On November 6th, Illinois welcomed nearly 1,900 new lawyers to the ranks. I had the opportunity to attend the 1st Judicial District ceremonies, held in the Arie Crown Theater, where my own swearing-in took place more years ago than I care to admit.
Watching those fresh-faced men and women raise their hands as Supreme Court Justices Anne Burke and Mary Jane Theis administered the oath of office brought a rush of warm memories. Unlike current practice, back in the “old days,” most law firm new-hires worked part-time while studying for the bar, and full-time while awaiting bar results. So even though a desk-full of work awaited me back at the office, I remember feeling like swearing-in day was special. Like joining any club with high barriers to entry, becoming a member of the Illinois bar felt like a pretty big deal. In that instant of taking the oath, my status magically changed: I was a “real” lawyer, even though I didn’t yet entirely understand all that entailed.
That would come later, after many hours of client meetings, document review, reworking drafts, debating strategy, eating cold pizza in conference rooms, and knowing the members of the building’s cleaning staff by name. What I remember most about that first year of law practice was that I never felt like I really knew what I was doing. It was probably nine full months until I got an assignment that looked like something I had already done, and that I could actually start working on without asking a million questions. With the benefit of time, I realize now that this meant I was probably getting a wide variety of work, and good training. At the time, it mostly felt overwhelming. What helped me get through it was the assistance of some more experienced colleagues (older associates, mostly) who patiently answered my questions and didn’t make me feel like I was an idiot—just that I was new, as they had once been.
There was no formal mentoring program at my firm, but there was a culture that encouraged informal training and mentoring. Those who were kind enough to mentor me made a stressful time easier, and I will always be grateful to them for their efforts. I remember the first time one of them asked my opinion on a client matter, and actually relied on it. I remember when a more senior colleague accompanied me into court on his own time, just to quell my nerves. I remember when another couched his extensive redlining of a draft with mentions of the parts I’d done well. I remember when a mentor outlined for me in advance what a particular partner would expect to see in an assignment. I did my best to pass this along to the lawyers who joined the firm after I did, and to younger colleagues in subsequent position. It has always felt like great to be able to give back.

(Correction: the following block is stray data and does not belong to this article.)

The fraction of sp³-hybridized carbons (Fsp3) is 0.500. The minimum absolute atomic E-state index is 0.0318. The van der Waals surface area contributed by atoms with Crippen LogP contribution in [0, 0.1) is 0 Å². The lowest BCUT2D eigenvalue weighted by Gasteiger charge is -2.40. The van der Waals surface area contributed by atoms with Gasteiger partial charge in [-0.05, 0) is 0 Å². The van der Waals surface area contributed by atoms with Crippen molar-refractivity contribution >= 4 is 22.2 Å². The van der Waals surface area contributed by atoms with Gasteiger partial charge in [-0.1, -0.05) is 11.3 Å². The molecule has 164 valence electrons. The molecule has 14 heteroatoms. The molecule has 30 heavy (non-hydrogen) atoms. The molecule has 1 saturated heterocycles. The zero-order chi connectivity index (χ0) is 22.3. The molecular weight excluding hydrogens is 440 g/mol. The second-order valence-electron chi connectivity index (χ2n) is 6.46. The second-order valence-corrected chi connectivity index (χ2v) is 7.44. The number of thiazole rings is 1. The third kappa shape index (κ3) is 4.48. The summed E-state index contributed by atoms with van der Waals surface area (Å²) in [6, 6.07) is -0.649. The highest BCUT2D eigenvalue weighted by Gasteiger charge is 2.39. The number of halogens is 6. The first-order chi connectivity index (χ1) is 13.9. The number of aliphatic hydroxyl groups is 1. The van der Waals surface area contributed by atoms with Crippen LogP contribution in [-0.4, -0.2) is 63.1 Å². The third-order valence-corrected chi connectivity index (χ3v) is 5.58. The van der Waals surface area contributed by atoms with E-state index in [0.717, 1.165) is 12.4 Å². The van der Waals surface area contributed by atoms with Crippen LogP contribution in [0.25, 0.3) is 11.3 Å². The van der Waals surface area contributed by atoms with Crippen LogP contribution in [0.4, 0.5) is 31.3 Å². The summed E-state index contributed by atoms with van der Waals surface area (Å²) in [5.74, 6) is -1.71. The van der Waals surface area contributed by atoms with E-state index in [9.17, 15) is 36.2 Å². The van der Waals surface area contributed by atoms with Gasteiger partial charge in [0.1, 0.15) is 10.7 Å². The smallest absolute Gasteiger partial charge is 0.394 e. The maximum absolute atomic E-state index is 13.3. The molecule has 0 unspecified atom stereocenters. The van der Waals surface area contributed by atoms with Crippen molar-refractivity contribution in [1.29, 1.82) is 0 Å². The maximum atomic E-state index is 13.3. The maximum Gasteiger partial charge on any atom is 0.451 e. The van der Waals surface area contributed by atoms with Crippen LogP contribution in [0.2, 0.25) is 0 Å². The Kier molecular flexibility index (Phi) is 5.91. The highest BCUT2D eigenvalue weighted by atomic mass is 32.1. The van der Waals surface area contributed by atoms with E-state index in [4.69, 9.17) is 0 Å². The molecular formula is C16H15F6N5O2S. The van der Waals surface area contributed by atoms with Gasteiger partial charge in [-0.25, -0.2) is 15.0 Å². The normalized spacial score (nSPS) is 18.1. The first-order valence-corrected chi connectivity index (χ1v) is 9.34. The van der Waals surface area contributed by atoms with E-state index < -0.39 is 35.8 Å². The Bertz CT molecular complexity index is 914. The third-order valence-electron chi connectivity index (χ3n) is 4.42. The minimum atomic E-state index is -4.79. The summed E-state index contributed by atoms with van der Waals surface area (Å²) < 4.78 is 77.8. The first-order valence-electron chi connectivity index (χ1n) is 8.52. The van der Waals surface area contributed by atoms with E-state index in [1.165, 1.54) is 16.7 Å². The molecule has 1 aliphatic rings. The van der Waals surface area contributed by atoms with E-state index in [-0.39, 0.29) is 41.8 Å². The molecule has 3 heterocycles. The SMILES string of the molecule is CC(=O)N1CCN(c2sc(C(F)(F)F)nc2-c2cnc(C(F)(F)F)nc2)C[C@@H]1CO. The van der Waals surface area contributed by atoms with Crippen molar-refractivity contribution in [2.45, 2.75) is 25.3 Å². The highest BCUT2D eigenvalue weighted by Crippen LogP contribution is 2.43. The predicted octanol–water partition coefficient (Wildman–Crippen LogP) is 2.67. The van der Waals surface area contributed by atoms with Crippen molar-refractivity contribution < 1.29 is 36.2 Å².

Today, more than in the past, a new lawyer can find structured professional development or mentoring programs offered by their firm or organization. I’m pleased to say that many are using the Commission on Professionalism’s Lawyer-to-Lawyer Mentoring Program as their model. Some version of the Program is now offered by 75 sponsoring organizations (law firms, law schools, government agencies and bar associations) throughout the state. Sponsoring organizations match mentors and mentees and administer the year-long program.
The Commission provides suggested activities from which mentoring pairs create their own customized mentoring plan, and a compendium of supplemental material on each of the five categories enumerated in the Supreme Court’s rule defining professional responsibility CLE: professionalism, civility, legal ethics, health and wellness, and diversity and inclusion. At the end of the mentoring year, both mentor and mentee are eligible to receive six professional responsibility CLE credits. The program is practical, flexible and enjoyable.
At its heart, mentoring is about teaching within the structure of an ongoing relationship. One of the best parts of my job as the Commission staff member with primary responsibility for the statewide Lawyer-to-Lawyer Mentoring Program, is the opportunity to hear from participants how much they gained from developing such a relationship. The young lawyer-mentees reap obvious benefits: they get to learn practical pointers at the elbow of an experienced practitioner. The mentors get something, too. They get a chance to see how young lawyers utilize technology, and how they approach problems. In addition, they get the warm fuzzy feeling of helping a new lawyer find their way into a challenging profession.
Looking back, there wasn’t a single moment I felt like a “real” lawyer, but I do remember a few moments that offered glimmers of transformation. The grateful smile and handshake from a client. Public acknowledgement from a partner. Realizing I could prevent a problem, or solve one. I couldn’t have gotten to those moments without the help of some wise and supportive mentors. I urge you to take the opportunity to find a mentor…or to serve as one. Take the first step by visiting the Mentoring Program section of the Commission’s website to find a nearby organization offering the program.